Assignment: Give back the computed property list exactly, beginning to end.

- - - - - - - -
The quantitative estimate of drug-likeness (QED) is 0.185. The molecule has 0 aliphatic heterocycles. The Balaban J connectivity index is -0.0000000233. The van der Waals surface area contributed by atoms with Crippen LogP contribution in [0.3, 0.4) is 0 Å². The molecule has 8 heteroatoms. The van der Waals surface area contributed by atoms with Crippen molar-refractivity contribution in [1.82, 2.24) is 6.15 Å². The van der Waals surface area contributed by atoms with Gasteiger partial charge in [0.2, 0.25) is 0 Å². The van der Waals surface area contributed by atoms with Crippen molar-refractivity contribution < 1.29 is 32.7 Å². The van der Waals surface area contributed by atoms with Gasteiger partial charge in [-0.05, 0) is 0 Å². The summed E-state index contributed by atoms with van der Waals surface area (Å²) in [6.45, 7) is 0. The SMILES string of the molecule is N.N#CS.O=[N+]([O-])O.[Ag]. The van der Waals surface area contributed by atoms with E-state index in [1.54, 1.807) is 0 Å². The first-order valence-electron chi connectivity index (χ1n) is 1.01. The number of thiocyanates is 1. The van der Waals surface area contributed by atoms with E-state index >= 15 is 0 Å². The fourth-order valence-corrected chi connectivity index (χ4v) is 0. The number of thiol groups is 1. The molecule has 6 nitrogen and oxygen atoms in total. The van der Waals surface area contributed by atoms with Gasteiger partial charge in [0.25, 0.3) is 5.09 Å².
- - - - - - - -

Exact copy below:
The quantitative estimate of drug-likeness (QED) is 0.185. The molecule has 0 aliphatic heterocycles. The Balaban J connectivity index is -0.0000000233. The van der Waals surface area contributed by atoms with Crippen LogP contribution in [0.3, 0.4) is 0 Å². The molecule has 8 heteroatoms. The van der Waals surface area contributed by atoms with Crippen molar-refractivity contribution in [1.82, 2.24) is 6.15 Å². The van der Waals surface area contributed by atoms with Gasteiger partial charge in [0.2, 0.25) is 0 Å². The van der Waals surface area contributed by atoms with Crippen molar-refractivity contribution < 1.29 is 32.7 Å². The van der Waals surface area contributed by atoms with Gasteiger partial charge in [-0.05, 0) is 0 Å². The summed E-state index contributed by atoms with van der Waals surface area (Å²) in [6.45, 7) is 0. The SMILES string of the molecule is N.N#CS.O=[N+]([O-])O.[Ag]. The van der Waals surface area contributed by atoms with E-state index in [1.54, 1.807) is 0 Å². The first-order valence-electron chi connectivity index (χ1n) is 1.01. The number of thiocyanates is 1. The van der Waals surface area contributed by atoms with E-state index >= 15 is 0 Å². The fourth-order valence-corrected chi connectivity index (χ4v) is 0. The number of thiol groups is 1. The molecule has 6 nitrogen and oxygen atoms in total. The van der Waals surface area contributed by atoms with Gasteiger partial charge in [0.25, 0.3) is 5.09 Å².